Objectives: To measure the association between asthma drugs and death or ICU admission due to asthma (severe life-threatening attack of asthma [SLTA]), and to assess the possibility that these associations may not be causal but due to the prescription of these drugs to patients with more severe disease (confounding).
Design: Retrospective cohort study of 655 asthmatics who attended an emergency department in 1986 to 1987 followed till death or May 1989.
Methods: Outcome events were death or ICU admission due to asthma (SLTA). All hospital attendances were identified and patients classified at each according to drug exposure and a wide variety of measures of asthma severity. Incidence rates were computed as total outcome events divided by person-time contributed for each subject classified according to drug use and asthma severity. Rate ratio (RR) estimates for severe asthma outcomes associated with use as compared to nonuse of asthma drugs were calculated. Severity markers were identified and used to adjust the crude RR estimates.
Results: One hundred five SLTAs (15 deaths, 90 ICU admissions) occurred in 66 patients. Like inhaled fenoterol, oral beta-agonists, theophylline, cromolyn, inhaled steroids, and oral steroids were all associated with an increased risk of SLTA. When adjusted progressively for measures of severity, these increased risks became insignificant except for cromolyn.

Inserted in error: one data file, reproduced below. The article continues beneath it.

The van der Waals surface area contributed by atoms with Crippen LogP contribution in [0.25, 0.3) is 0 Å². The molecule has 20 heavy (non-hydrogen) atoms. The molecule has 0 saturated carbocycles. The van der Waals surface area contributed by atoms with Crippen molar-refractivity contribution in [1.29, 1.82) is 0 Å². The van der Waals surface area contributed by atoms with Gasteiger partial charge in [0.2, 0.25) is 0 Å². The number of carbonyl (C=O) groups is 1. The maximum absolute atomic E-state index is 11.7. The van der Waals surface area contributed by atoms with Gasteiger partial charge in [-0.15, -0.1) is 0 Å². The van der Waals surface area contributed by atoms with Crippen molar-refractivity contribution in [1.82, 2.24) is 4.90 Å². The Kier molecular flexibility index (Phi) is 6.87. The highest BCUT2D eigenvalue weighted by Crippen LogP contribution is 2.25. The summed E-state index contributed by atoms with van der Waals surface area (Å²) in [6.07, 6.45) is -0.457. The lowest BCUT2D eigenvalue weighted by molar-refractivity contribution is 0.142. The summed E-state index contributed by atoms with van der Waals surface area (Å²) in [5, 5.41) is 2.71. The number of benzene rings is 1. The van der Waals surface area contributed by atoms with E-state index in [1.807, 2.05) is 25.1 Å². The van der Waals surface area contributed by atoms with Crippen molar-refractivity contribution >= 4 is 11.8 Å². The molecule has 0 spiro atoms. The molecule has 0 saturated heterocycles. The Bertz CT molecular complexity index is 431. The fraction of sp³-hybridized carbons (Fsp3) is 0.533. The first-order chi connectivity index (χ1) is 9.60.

Conclusion: Unadjusted RR estimates for severe asthma events comparing exposure to a particular drug with nonuse are overestimates due to confounding. Control with two severity markers (hospital admission in the last year, use of oral corticosteroid at the time of previous admission) removes some confounding but control for additional severity markers not available in previous studies reduces the effect estimates further. These results suggest that the problem of confounding is substantial in nonrandomized epidemiologic studies of asthma drugs. Previous studies reporting RR estimates are likely to be confounded.